By: Daniel G. Mazzola
A 2019 Federal Reserve survey reported 4 of 10 Americans do not have enough cash to cover an unexpected $400 expense. The COVID-19 pandemic has made life difficult for people who have lost a job and are living from paycheck to paycheck, demonstrating the necessity of setting aside cash in an emergency fund. Individuals with an established emergency fund are better prepared for life’s unexpected twists and turns, and have one less thing to worry about in these uncertain times.
An emergency fund is cashed saved for the sole purpose of helping a person maintain his lifestyle through a financial hardship. The accumulation of an emergency fund, along with developing a budget and defining goals, are the building blocks of a personal financial plan.
An emergency fund needs to cover at least 3 months of fixed expenses. Drafting a budget that identifies all cash inflows and outflows is therefore the first step towards establishing an emergency fund. Annual expenses should be broken down into monthly costs and then distinguished between fixed and variable. Fixed expenses are things like property taxes, mortgage/rent, groceries, utilities, loans and health care. Variable expenses are things you can do without in the event income is reduced or eliminated. In times of financial stress, variable expenses should be questioned: Is that premium cup of coffee indispensable?
An emergency fund should be held at a financial institution; if kept under a mattress it will be too tempting to use for non-emergency occasions. Do not inter mingle an emergency fund with a regular savings or checking account, and complete access to it at all times via a debit card is imperative.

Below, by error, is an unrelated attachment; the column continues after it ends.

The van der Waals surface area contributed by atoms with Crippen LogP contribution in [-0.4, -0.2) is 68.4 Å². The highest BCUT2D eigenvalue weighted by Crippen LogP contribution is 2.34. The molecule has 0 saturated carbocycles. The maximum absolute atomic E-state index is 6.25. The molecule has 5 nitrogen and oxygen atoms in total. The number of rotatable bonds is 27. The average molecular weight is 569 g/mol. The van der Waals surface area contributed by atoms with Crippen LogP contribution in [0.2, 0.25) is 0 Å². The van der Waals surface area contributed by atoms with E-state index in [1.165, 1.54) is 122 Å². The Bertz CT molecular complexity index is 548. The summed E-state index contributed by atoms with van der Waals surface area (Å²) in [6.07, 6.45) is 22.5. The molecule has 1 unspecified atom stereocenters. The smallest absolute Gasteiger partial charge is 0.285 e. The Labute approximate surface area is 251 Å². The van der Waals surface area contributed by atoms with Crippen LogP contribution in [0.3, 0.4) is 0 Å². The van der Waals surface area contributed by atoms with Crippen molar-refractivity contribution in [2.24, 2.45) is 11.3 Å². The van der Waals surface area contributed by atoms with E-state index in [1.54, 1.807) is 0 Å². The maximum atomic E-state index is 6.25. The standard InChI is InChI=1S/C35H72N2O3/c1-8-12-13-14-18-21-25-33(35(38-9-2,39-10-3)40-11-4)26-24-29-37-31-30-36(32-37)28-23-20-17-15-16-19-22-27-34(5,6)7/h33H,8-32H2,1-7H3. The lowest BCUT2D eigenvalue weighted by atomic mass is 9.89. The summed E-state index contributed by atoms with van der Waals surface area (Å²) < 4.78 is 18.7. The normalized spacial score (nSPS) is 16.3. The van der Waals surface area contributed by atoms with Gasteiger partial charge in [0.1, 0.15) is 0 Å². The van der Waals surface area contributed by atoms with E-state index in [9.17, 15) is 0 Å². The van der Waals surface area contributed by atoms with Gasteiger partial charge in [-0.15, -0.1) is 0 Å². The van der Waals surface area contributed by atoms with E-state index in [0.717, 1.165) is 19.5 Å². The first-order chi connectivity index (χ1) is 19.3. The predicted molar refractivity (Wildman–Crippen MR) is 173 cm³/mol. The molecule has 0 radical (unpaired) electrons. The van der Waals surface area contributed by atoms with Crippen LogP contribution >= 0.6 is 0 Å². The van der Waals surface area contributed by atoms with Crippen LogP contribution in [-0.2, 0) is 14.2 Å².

Setting goals plays an important role on the journey to financial well-being. Goals pursued diligently lead to improvements in daily habits. Goals should be high enough to motivate but not so taxing that they are impossible to complete. Goals should be disclosed in writing along with the reason for the goal (this puts it in perspective) and reviewed periodically to check progress. A financial goal might be to save $100 per month. In order to reach that goal, a person could scramble at the end of the month to raise $100. But by saving $3-4 every day for that month, he practices self-discipline. Self-disciplined people do not allow choices to be dictated by feelings or impulses. Self-discipline is the trait most needed to realize goals and lead a financially secure life.
For someone whose personal finances are in good order, the three building blocks can work together to deliver the American dream of home ownership. To have enough saved for the initial down payment would be the goal. The mortgage payment is a budgeted item while the emergency fund is used for major repairs or improvements. Equity in the home is diminished if any of these are not well- funded.
When you fix on a goal and reach it, it gives you a taste of victory, a taste you want to savor again. After a first goal is fulfilled, you should aim for a more demanding objective, a higher rung on the ladder. A wise man once said “The trouble with not having goals is that you spend your whole life running up and down the field and never score”. By continuously setting and meeting formidable goals, you are not only scoring, but doing so against tougher competition. You are challenging yourself to rise past the next level, and you will accomplish more than you ever thought possible.
Daniel G. Mazzola, CPA, CFA, is an investment advisory representative with American Portfolios Advisors Inc. He is a Chartered Financial Analyst, Certified Public Accountant and Certified Financial Planner. Mr. Mazzola is a member of the NYSSCPA Personal Financial Planning Committee. DANMAZZOLA.COM